XPS13 (9343) Ubuntu Linux

I broke my pre-Haswell XPS13 and had to quickly buy a replacement. Without much thought, I decided to get the new Broadwell XPS13. It was not until after I had made the purchase did I find out that there are a whole lot of complaints about the compatibility of this laptop with Linux.

Let me just say that I have full faith in Dell’s Project Sputnik and I’m sure that the team will get things ironed out soon enough.

However, I have to say that my Linux experience on this laptop is pretty good, far better than what I’ve read online. So, I thought that I’d document a few things of note here.

Bios Update
First thing I did when I obtained the new Broadwell XPS13 was to update the BIOS to A01. The way to do this is simple enough. Download the update from the DELL website and save it onto a USB drive. Then, start up the computer and hit F12 to access the boot menu. The BIOS can be updated from the boot menu itself, without having to boot into Windows/DOS.

Linux Install
Next, I opted to install the latest Ubuntu LTS (14.04.2) that went without a hitch. Even UEFI worked out of the box. Again, what I had to do was to download the ISO image from Ubuntu, flash it into a USB drive and reboot the computer while pressing F12 during boot up to get the boot menu.

Broadcom 4352 Wifi
The wireless AC wifi card that comes with the new XPS13 requires the proprietary Broadcom drivers to work. The good thing is that the bcmwl-kernel-source drivers are available in the Ubuntu repository. The command to install this is to run:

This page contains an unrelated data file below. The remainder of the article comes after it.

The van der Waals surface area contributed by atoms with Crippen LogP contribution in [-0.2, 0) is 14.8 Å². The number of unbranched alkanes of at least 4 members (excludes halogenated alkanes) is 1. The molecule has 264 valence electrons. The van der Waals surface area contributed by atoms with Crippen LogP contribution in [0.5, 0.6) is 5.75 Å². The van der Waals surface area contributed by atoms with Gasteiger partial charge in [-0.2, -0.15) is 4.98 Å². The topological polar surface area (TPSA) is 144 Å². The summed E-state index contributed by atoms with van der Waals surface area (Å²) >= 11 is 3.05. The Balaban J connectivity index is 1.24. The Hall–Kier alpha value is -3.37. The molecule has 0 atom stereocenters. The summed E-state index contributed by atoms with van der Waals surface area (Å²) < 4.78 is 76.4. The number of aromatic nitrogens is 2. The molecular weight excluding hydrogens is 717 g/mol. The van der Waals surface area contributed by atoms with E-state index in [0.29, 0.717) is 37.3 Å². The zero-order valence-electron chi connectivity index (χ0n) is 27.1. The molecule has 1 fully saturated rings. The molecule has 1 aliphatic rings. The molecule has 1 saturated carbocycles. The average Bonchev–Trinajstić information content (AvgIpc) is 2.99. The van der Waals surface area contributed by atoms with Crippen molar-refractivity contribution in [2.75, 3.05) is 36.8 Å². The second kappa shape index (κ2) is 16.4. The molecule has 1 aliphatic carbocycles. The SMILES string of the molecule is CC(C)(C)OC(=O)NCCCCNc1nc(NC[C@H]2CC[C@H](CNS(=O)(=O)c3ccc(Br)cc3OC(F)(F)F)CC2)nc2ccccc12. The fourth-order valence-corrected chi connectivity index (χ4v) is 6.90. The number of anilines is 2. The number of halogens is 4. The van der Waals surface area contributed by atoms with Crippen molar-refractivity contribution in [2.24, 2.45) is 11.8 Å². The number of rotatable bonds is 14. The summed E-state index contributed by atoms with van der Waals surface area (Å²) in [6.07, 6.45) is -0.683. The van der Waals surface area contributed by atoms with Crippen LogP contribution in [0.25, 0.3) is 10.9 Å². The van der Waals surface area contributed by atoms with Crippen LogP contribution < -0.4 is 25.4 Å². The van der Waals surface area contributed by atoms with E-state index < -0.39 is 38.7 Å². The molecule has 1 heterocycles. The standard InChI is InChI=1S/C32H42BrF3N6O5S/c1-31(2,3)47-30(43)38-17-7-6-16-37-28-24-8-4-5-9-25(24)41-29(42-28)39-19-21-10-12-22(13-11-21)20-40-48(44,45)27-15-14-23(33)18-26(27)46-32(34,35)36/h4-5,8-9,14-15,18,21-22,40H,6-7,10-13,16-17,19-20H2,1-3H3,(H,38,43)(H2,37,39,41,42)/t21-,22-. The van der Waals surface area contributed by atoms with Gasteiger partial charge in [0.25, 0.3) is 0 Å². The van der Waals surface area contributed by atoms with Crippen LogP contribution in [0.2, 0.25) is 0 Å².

apt-get -y install bcmwl-kernel-source

Needless to say, this can only be done after installation by temporarily using a WiFi dongle since there is no wired ethernet port on this laptop. I used my old trusty TL-WN725N which uses the standard rlt8192cu driver in the kernel. After that, the wifi card worked like a charm.

Broadcom 216F BT
The built in Bluetooth module also requires a little tweaking. While the drivers are available in the kernel, the required firmware wasn’t. This required a little workaround to get the firmware from the Windows drivers. However, I had already wiped out Windows from my laptop. Good thing then that the drivers are available from Microsoft themselves.

The downloaded file is a CAB file that needs to be extracted. Then, the appropriate HEX firmware needs to be located and converted to a HCD file using the HEX2HCD tool.

# cabextract 20662520_6c535fbfa9dca0d07ab069e8918896086e2af0a7.cab
# hex2hcd BCM20702A1_001.002.014.1443.1572.hex /lib/firmware/brcm/BCM20702A0-0a5c-216f.hcd

That’s it. Bluetooth worked like a charm.

There are reports of problems with the built-in touchpad freezing and keyboard experiencing stuck keys. This can be fixed according to the official DELL blog by adding some kernel parameters.


The last thing to get working is the analogue audio but since I pipe most of my audio through HDMI, I have not really bothered with this one. But it turns out that the kernel parameters worked.

acpi_osi=!Windows\ 2013


Disappearing User Dirs

My current setup places the user’s home directory in a glusterfs volume. This causes problems with a recent Ubuntu 12.04 update and a user’s XDG user directories get reset to $HOME during the X11 login. It only happens for X11 logins and not shell/ssh logins.

A quick fix to this issue is to do the following:

  • Make a copy of the existing X11 session XDG configuration.
  1. # cp /etc/X11/Xsession.d/60xdg-user-dirs-update /etc/X11/Xsession.d/61xdg-user-dirs-update